Disclosure :: This post is part of a series for World Breastfeeding Week and is sponsored by Our Lady of Lourdes Women’s & Children’s Hospital.
Soaking It All In
Time has flashed before my eyes and the tiny newborn who was learning to latch and had to be so supported to breastfeed has disappeared. Now I look down and see a busy little baby, exploring the world around him while he distractedly eats.
Once in a blue moon he will test out one of those new teeth on mama. Ouch!
What I notice more than anything is that first baby of mine. He’s either sitting on my feet while I nurse, trying to climb in my lap next to me, or distracting that baby even more with conversation. He was so hard to nurse.
I wasn’t confident enough to nurse on the go. He didn’t start out the best. He struggled to latch, I had oversupply issues, under supply, I pumped twice as much as I would have nursed just to make enough bottles for while I was at work. You name it and we experienced it. Fever from clogged ducts to a baby projectile vomiting from too much milk.
It was hard.
But when, at 18 months, we stopped breastfeeding, it was difficult.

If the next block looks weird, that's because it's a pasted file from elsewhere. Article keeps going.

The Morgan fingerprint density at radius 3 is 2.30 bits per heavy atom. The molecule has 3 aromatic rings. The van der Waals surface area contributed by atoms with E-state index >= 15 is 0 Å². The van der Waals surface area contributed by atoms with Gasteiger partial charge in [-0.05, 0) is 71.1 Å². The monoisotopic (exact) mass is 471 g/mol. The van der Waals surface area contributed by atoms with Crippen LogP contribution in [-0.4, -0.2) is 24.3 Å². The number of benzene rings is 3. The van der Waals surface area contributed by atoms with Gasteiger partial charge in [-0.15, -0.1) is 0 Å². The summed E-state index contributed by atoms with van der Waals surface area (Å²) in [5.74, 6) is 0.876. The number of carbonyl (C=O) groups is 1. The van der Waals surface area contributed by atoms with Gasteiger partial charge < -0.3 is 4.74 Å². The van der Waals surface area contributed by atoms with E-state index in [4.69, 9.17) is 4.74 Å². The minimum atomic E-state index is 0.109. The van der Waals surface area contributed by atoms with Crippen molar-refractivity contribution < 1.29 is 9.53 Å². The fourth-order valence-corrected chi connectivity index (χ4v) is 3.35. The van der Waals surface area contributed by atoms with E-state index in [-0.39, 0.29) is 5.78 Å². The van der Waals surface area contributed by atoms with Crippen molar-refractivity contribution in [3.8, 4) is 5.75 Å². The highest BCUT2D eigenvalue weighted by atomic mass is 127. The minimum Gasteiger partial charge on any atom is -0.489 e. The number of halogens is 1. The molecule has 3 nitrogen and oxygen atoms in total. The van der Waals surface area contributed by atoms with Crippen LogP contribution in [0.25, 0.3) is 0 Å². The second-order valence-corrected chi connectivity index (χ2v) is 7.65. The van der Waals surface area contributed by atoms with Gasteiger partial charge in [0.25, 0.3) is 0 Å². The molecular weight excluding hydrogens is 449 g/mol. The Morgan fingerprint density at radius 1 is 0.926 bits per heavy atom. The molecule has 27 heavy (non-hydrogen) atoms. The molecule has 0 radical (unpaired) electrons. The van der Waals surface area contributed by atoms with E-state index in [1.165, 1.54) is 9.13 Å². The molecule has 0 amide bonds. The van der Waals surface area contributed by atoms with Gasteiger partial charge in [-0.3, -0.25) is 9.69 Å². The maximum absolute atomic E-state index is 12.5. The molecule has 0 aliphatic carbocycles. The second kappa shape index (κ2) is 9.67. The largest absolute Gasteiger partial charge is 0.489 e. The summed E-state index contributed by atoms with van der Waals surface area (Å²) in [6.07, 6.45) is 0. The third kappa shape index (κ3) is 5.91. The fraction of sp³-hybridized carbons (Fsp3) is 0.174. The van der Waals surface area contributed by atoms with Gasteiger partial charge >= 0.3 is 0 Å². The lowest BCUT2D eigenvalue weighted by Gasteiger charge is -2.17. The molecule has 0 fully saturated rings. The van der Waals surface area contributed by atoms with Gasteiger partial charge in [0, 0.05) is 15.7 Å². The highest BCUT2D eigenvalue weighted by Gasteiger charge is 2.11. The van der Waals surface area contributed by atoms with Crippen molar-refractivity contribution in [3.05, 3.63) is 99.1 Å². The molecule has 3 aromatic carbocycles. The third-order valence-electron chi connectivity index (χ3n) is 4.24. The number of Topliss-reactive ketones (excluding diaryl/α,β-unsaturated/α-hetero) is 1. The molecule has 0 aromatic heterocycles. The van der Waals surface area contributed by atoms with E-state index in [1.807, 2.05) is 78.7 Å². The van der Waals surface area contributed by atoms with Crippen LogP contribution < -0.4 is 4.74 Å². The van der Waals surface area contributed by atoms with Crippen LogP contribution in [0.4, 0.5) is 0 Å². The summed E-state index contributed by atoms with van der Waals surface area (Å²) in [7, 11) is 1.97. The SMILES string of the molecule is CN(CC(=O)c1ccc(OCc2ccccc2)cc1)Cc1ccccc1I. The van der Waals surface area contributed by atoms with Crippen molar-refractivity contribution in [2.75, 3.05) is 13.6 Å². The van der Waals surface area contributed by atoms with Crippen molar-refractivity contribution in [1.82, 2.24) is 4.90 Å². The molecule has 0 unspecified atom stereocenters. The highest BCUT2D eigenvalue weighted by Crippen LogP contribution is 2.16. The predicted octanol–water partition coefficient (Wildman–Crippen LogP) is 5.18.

I’ve always used breastfeeding as my time. I’d sneak away and nurse in the quiet with that first baby. I got snuggles, coos, and smiles that no one else got. I was the mama and that mama/baby bond was something special.
Now here we are, half way through nursing our second little roly poly and it’s been such a breeze. Not because it was just easier, no I’ve worked hard to have a good supply and fussed with a baby who tried to reverse cycle. The difference though was me.
I’m a more confident breastfeeding mother this time around.
I’ve learned to soak in the cuddles because they quickly turn to a toddler that wants to wrestle with Daddy. Never have I know a breastfeeding journey to be easy, but I do know that it’s always rewarding. Whether you’re an extended nurser or only breastfeed for a few months, your body worked hard to not only grow and birth that baby it also found a way to also nourish it. It’s incredible what we as mothers can do and while this saying is said so often, it’s also insanely true:
The days are long, but the years are short.
So Mama let me encourage you, tough it out and soak it up for as long as you can. This year of your child’s life will flash before your eyes and breastfeeding is such a journey that you won’t regret. No matter how long you breastfeed for.